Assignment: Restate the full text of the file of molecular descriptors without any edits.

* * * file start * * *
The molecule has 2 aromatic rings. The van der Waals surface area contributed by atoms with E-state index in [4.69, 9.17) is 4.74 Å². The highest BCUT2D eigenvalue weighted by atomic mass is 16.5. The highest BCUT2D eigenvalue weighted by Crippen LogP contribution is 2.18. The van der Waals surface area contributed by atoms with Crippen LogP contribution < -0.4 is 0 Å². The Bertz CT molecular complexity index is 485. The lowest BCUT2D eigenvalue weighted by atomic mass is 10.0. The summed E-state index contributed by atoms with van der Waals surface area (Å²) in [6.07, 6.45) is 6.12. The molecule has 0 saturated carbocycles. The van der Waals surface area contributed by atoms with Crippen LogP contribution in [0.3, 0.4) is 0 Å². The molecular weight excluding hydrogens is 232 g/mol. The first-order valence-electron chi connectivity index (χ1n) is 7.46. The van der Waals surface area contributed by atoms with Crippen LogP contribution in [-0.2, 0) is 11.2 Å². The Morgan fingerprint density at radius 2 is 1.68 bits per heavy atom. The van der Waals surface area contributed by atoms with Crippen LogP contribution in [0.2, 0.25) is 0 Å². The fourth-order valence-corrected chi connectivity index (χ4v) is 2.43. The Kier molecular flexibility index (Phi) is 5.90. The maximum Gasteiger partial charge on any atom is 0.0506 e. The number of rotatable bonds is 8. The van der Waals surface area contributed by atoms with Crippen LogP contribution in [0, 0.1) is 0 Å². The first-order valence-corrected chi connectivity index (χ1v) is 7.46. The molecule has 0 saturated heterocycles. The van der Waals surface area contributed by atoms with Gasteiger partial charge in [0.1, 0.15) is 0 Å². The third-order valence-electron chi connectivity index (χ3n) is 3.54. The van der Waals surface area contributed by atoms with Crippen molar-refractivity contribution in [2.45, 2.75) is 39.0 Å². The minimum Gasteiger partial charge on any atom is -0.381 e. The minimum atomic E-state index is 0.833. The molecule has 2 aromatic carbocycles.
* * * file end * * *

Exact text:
The molecule has 2 aromatic rings. The van der Waals surface area contributed by atoms with E-state index in [4.69, 9.17) is 4.74 Å². The highest BCUT2D eigenvalue weighted by atomic mass is 16.5. The highest BCUT2D eigenvalue weighted by Crippen LogP contribution is 2.18. The van der Waals surface area contributed by atoms with Crippen LogP contribution < -0.4 is 0 Å². The Bertz CT molecular complexity index is 485. The lowest BCUT2D eigenvalue weighted by atomic mass is 10.0. The summed E-state index contributed by atoms with van der Waals surface area (Å²) in [6.07, 6.45) is 6.12. The molecule has 0 saturated carbocycles. The van der Waals surface area contributed by atoms with Crippen LogP contribution in [0.3, 0.4) is 0 Å². The molecular weight excluding hydrogens is 232 g/mol. The first-order valence-electron chi connectivity index (χ1n) is 7.46. The van der Waals surface area contributed by atoms with Crippen LogP contribution in [-0.2, 0) is 11.2 Å². The Morgan fingerprint density at radius 2 is 1.68 bits per heavy atom. The van der Waals surface area contributed by atoms with Crippen LogP contribution in [0.2, 0.25) is 0 Å². The fourth-order valence-corrected chi connectivity index (χ4v) is 2.43. The Kier molecular flexibility index (Phi) is 5.90. The maximum Gasteiger partial charge on any atom is 0.0506 e. The number of rotatable bonds is 8. The van der Waals surface area contributed by atoms with Crippen LogP contribution in [0, 0.1) is 0 Å². The first-order valence-corrected chi connectivity index (χ1v) is 7.46. The molecule has 0 saturated heterocycles. The van der Waals surface area contributed by atoms with Gasteiger partial charge in [0.1, 0.15) is 0 Å². The third-order valence-electron chi connectivity index (χ3n) is 3.54. The van der Waals surface area contributed by atoms with Crippen molar-refractivity contribution in [2.45, 2.75) is 39.0 Å². The minimum Gasteiger partial charge on any atom is -0.381 e. The minimum atomic E-state index is 0.833. The molecule has 2 aromatic carbocycles.